Our culi­nary iden­tity

Cana­dian cui­sine ever chang­ing due to speedy trans­porta­tion

The Guardian (Charlottetown) - - FOOD - Mar­garet Prouse Mar­garet Prouse, a home economist, can be reached by writ­ing her at RR#2, North Wilt­shire, P.E.I., C0A 1Y0, or by email at mar­garet@is­land­gusto.com.

One thing that stood out to me, as I re­flected about our coun­try on Canada Day, yesterday, is the di­ver­sity of land­scape, cli­mate, and pop­u­la­tion.

The nat­u­ral out­come of all that di­ver­sity is that Cana­dian food cul­ture, rather than re­flect­ing a sin­gle, iden­ti­fi­able cui­sine, is abun­dantly, richly var­ied, and al­most im­pos­si­ble to pin down.

Tra­di­tion­ally, Cana­dian cui­sine has been in­flu­enced by the taste pref­er­ences of the in­hab­i­tants, what they could grow on the land, the types of an­i­mals they could hunt or raise on their farms, and the seafood that they had ac­cess to.

This is a big coun­try and re­gional dif­fer­ences must have been pro­nounced when peo­ple had to stick al­most ex­clu­sively to lo­cally-pro­duced foods. Even in the early days, Cana­di­ans from dif­fer­ent cul­tural groups in­flu­enced one another. For ex­am­ple, First Na­tions peo­ple in the Mar­itimes taught the Euro­pean set­tlers how to cook and eat lob­ster.

As nei­ther peo­ple nor food trav­elled much, dis­tinct re­gional trends de­vel­oped. There’s P.E.I. lob­ster, Digby chicks, Lake Erie perch, and Dun­geness crab from Bri­tish Columbia. A scoff of salt cod and blue pota­toes would have been just as fa­mil­iar to fam­i­lies liv­ing on Nova Sco­tia’s south shore as a plate­ful of pork chops, mashed pota­toes and car­rots was to peo­ple in south­west­ern On­tario.

With speedy trans­porta­tion, we have for­got­ten about many of the lim­i­ta­tions im­posed by land­scape and cli­mate, and learned to ex­pect easy ac­cess to not only foods from other parts of Canada, but from around the world.

Cit­i­zens raised in other parts of the world bring a taste for their cul­tural foods when they come to live in Canada. As de­mand in­creases, those im­ported foods are added to res­tau­rant menus and placed on store shelves for ev­ery­one to try. Cana­dian farm­ers then be­gin grow­ing new crops, such as, for ex­am­ple, a num­ber of Asian green veg­eta­bles.

With these changes, Cana­dian cui­sine evolves daily. Chick­pea cur­ries, sashimi and sushi, and Viet­namese pho are noth­ing like the meat and pota­toes meals of my child­hood.

My cup­boards re­flect the in­creas­ingly di­verse Cana­dian cui­sine. Along with my old sta­ples, rice and spaghetti, I have quinoa, three kinds of lentils, orzo, bul­gur, chia seeds and ra­men noo­dles. There are gar­banzo beans next to the yel­low eyes, a can of co­conut milk be­side the evap­o­rated milk. In the fridge, there’s feta cheese along with the ched­dar.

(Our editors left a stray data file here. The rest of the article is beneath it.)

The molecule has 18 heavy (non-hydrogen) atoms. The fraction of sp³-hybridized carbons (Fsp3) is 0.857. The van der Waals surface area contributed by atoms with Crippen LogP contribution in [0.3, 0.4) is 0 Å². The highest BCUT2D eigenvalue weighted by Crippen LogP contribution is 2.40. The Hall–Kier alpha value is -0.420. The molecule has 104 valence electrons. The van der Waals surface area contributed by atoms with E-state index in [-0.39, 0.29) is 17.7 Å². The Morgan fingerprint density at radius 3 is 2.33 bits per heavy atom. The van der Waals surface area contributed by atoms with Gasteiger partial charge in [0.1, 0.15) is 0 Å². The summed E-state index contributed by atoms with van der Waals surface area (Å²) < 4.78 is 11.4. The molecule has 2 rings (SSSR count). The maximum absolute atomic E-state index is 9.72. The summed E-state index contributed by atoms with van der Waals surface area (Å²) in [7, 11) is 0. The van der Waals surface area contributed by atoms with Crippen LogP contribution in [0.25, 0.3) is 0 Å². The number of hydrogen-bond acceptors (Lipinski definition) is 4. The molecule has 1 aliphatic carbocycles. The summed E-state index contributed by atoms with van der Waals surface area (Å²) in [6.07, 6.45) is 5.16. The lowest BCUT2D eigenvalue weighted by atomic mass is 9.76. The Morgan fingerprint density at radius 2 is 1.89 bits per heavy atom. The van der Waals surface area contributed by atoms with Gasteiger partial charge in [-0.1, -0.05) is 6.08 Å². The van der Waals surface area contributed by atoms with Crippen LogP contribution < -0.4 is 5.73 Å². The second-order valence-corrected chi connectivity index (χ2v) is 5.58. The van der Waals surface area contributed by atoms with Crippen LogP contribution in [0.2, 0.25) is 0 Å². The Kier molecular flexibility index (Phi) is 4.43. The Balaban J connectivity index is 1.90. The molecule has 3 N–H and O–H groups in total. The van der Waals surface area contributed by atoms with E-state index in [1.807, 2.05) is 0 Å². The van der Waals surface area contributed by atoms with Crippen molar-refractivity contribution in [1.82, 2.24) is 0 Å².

Here is an ex­am­ple of some­thing de­li­cious that I knew noth­ing about when I first started cook­ing. It makes use of in­gre­di­ents that I have known all my life, but they are put to­gether dif­fer­ently. They are nei­ther ex­otic, nor are they new to Canada, for there have been peo­ple with Eastern Euro­pean roots liv­ing in Canada for gen­er­a­tions. But it took years for me to learn to make them.


From Stewart, Anita: “Anita Stewart’s Canada”. Harper Collins, Toronto, 2008.


2 eggs 5 mL (1 tsp) salt 250 mL (1 cup) cold wa­ter 750 mL (3 cups) all pur­pose flour


6 pota­toes, peeled and coarsely chopped 2 onions, minced 30 mL (2 tbsp) but­ter 500 mL (2 cups) cot­tage cheese salt and freshly ground pep­per


30-45 mL (2-3 tbsp) but­ter sour cream minced green onion (op­tional) crisp ba­con bits (op­tional) In a medium bowl, beat the eggs; whisk in salt and wa­ter. Beat in flour to make a stiff dough. Turn out onto a floured sur­face and knead un­til smooth, 5 - 6 min­utes. Cover and let rest while mak­ing the fill­ing. Cook the pota­toes in boiling wa­ter un­til ten­der. Drain and mash. In a small skil­let, cook the onions in the but­ter un­til browned. Mean­while, rinse the cot­tage cheese un­der cold wa­ter; place in a colan­der or strainer and drain well. Stir the onions and cheese into the mashed pota­toes. Sea­son to taste with salt and pep­per. Roll out dough as thinly as pos­si­ble on a floured sur­face. Cut into 5 cm (2 inch) squares. With floured fin­gers, pick up a square and stretch it slightly. Spoon a small mound of fill­ing on the cen­tre and pinch shut. Lay on a floured bak­ing sheet and cover. Re­peat un­til all the squares are filled. The pero­gies may be frozen in a sin­gle layer on a bak­ing sheet prior to cook­ing. When frozen, pack­age in plas­tic bags. To cook, bring a pot of salted wa­ter to a boil. Re­duce heat to medium and cook 6-8 pero­gies at a time, un­til they float to the sur­face, about 10 min­utes (12-14 min­utes if frozen). Re­move with a slot­ted spoon; toss with a lit­tle but­ter and keep warm while cook­ing the re­main­ing pero­gies. To serve, melt the re­main­ing but­ter in a skil­let and fry the pero­gies un­til golden brown. Pass a bowl of sour cream ei­ther plain or lib­er­ally laced with minced green onion and per­haps some crisp ba­con bits.

This Canada Day, try some­thing new. Learn from our neigh­bours. Savour the di­ver­sity of Cana­dian food.

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